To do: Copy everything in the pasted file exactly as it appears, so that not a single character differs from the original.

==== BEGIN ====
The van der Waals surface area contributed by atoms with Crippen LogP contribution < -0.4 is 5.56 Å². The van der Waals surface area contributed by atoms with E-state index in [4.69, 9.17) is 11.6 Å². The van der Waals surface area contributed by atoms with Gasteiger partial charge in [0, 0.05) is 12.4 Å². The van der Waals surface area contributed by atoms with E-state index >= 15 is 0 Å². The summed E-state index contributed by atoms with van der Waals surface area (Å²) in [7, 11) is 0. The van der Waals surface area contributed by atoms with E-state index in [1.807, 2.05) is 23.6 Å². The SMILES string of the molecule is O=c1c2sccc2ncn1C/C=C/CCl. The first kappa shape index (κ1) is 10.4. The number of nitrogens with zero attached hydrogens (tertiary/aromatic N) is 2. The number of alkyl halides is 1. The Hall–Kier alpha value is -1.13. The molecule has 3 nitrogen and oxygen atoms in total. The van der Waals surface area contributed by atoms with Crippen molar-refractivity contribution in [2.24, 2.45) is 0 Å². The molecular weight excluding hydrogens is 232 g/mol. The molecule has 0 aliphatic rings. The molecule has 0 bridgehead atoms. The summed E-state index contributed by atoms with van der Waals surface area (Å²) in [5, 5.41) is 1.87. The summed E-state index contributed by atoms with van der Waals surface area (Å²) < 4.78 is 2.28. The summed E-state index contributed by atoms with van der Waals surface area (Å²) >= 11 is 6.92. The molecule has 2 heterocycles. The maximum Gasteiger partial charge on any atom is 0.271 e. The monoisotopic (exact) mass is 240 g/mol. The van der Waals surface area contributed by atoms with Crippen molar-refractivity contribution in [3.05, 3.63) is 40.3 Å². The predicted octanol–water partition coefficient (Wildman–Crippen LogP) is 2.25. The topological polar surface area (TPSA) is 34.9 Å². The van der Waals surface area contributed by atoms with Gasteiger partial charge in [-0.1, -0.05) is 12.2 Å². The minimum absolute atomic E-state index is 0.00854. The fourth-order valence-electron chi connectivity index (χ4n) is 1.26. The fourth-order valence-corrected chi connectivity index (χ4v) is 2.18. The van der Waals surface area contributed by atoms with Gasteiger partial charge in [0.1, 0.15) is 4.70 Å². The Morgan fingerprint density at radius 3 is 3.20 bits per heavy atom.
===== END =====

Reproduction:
The van der Waals surface area contributed by atoms with Crippen LogP contribution < -0.4 is 5.56 Å². The van der Waals surface area contributed by atoms with E-state index in [4.69, 9.17) is 11.6 Å². The van der Waals surface area contributed by atoms with Gasteiger partial charge in [0, 0.05) is 12.4 Å². The van der Waals surface area contributed by atoms with E-state index >= 15 is 0 Å². The summed E-state index contributed by atoms with van der Waals surface area (Å²) in [7, 11) is 0. The van der Waals surface area contributed by atoms with E-state index in [1.807, 2.05) is 23.6 Å². The SMILES string of the molecule is O=c1c2sccc2ncn1C/C=C/CCl. The first kappa shape index (κ1) is 10.4. The number of nitrogens with zero attached hydrogens (tertiary/aromatic N) is 2. The number of alkyl halides is 1. The Hall–Kier alpha value is -1.13. The molecule has 3 nitrogen and oxygen atoms in total. The van der Waals surface area contributed by atoms with Crippen molar-refractivity contribution in [2.24, 2.45) is 0 Å². The molecular weight excluding hydrogens is 232 g/mol. The molecule has 0 aliphatic rings. The molecule has 0 bridgehead atoms. The summed E-state index contributed by atoms with van der Waals surface area (Å²) in [5, 5.41) is 1.87. The summed E-state index contributed by atoms with van der Waals surface area (Å²) < 4.78 is 2.28. The summed E-state index contributed by atoms with van der Waals surface area (Å²) >= 11 is 6.92. The molecule has 2 heterocycles. The maximum Gasteiger partial charge on any atom is 0.271 e. The monoisotopic (exact) mass is 240 g/mol. The van der Waals surface area contributed by atoms with Crippen molar-refractivity contribution in [3.05, 3.63) is 40.3 Å². The predicted octanol–water partition coefficient (Wildman–Crippen LogP) is 2.25. The topological polar surface area (TPSA) is 34.9 Å². The van der Waals surface area contributed by atoms with Gasteiger partial charge in [-0.1, -0.05) is 12.2 Å². The minimum absolute atomic E-state index is 0.00854. The fourth-order valence-electron chi connectivity index (χ4n) is 1.26. The fourth-order valence-corrected chi connectivity index (χ4v) is 2.18. The van der Waals surface area contributed by atoms with Gasteiger partial charge in [0.1, 0.15) is 4.70 Å². The Morgan fingerprint density at radius 3 is 3.20 bits per heavy atom.